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Criminology Hate Crime
by
Lynn A. Addington

Introduction

The term “hate crime” is relatively new; it was coined in the mid-1980s to identify crimes motivated by bias against the victim’s actual or perceived membership in a status group such as a particular race or religion (Jacobs and Potter 1998, in Issues with Criminalizing Hate Crime). Although the term itself is new, the fact that some crimes are motivated by bias against a particular group is not (Petrosino 1999, in Issues with Criminalizing Hate Crime). Initial research on this modern categorization of hate crimes focused on the difficulty in defining hate crimes and the criminal justice response to these new crimes, a smaller body of research has examined those who commit hate crimes as well as hate crimes in a comparative or international context. In this area, some researchers prefer the term “bias crime” as they believe it more accurately captures the motivations of the offender. Both terms are used interchangeably in this entry.

General Overviews

Although the systematic study of hate crimes constitutes a fairly recent topic, several good overviews exist. Perry 2003 compiles many excellent articles and studies. The readings cover topics that include defining and measuring hate crime, possible causes, victims of hate crime, hate groups, and interventions. The volume is accessible for undergraduates as well as graduate students and researchers new to the topic. Hall 2005 provides a comparative look at hate crimes in both the United States and UK. It is particularly helpful for researchers interested in an international perspective. Levin and McDevitt 2002 update their earlier work on hate crimes. Their book is a useful resource for undergraduates and those interested in the larger issues concerning hate crimes, examples of hate crimes, and policy responses. Gerstenfeld 2004 provides a useful overview that addresses many of the issues arising in the study of hate crimes. This text is well suited for an undergraduate course or as a quick reference for a researcher new to the topic.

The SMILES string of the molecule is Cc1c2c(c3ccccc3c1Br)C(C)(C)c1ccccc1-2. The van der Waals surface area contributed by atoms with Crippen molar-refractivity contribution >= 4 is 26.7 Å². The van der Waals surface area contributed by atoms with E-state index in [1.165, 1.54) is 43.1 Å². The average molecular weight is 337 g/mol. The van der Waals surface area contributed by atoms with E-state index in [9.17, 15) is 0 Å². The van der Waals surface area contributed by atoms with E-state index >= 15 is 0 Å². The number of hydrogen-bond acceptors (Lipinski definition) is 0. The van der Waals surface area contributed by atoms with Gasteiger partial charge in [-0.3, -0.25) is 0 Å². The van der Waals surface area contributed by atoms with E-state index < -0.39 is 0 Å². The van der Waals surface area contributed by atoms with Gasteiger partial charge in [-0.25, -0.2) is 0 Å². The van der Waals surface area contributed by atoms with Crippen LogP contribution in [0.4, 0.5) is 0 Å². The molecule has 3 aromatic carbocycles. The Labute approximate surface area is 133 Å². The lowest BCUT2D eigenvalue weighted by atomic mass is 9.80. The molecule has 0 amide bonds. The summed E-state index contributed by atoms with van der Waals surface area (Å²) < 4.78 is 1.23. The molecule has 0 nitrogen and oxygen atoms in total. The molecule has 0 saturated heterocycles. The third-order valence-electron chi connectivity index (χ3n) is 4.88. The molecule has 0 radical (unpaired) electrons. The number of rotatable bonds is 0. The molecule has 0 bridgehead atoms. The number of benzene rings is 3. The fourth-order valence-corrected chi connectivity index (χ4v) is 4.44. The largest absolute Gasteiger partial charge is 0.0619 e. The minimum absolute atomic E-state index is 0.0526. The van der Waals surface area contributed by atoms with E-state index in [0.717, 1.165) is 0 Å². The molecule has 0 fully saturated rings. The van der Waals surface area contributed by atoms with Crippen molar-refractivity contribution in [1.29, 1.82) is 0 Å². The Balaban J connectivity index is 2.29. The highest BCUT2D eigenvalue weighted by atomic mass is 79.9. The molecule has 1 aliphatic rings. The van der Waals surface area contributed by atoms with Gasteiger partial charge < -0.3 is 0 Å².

• Gerstenfeld, Phyllis B. 2004. Hate crimes: Causes, controls, and controversies. Thousand Oaks, CA: Sage.

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    Provides a comprehensive overview. Covers issues including challenges to hate crime legislation, who commits hate crimes, who are victims of hate crime, policy responses to hate crimes, and international hate crimes. Useful as an undergraduate text as well as accessible reference to researchers new to the topic.

  • Hall, Nathan. 2005. Hate crime. Devon, UK: Willan.

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    A solid overview of issues surrounding hate crime in the United States and United Kingdom including the extent of the problem, legislative initiatives, policing responses and community responses. Recommended for graduate students and researchers looking for an international perspective.

  • Levin, Jack, and McDevitt, Jack. 2002. Hate crimes revisited: America’s war on those who are different. Boulder, CO: Westview Press.

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    An accessible overview of the issues surrounding hate crimes, including motivations and causes of hate crime. Recommended for undergraduate students.

  • Perry, Barbara. 2003. Hate and bias crime: A reader. New York: Routledge.

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    Edited volume that contains a variety of articles and studies across a range of topics. Useful introduction and overview of hate crime issues. Recommended for undergraduate and graduate students as well as researchers.

LAST MODIFIED: 06/25/2013

DOI: 10.1093/OBO/9780195396607-0022

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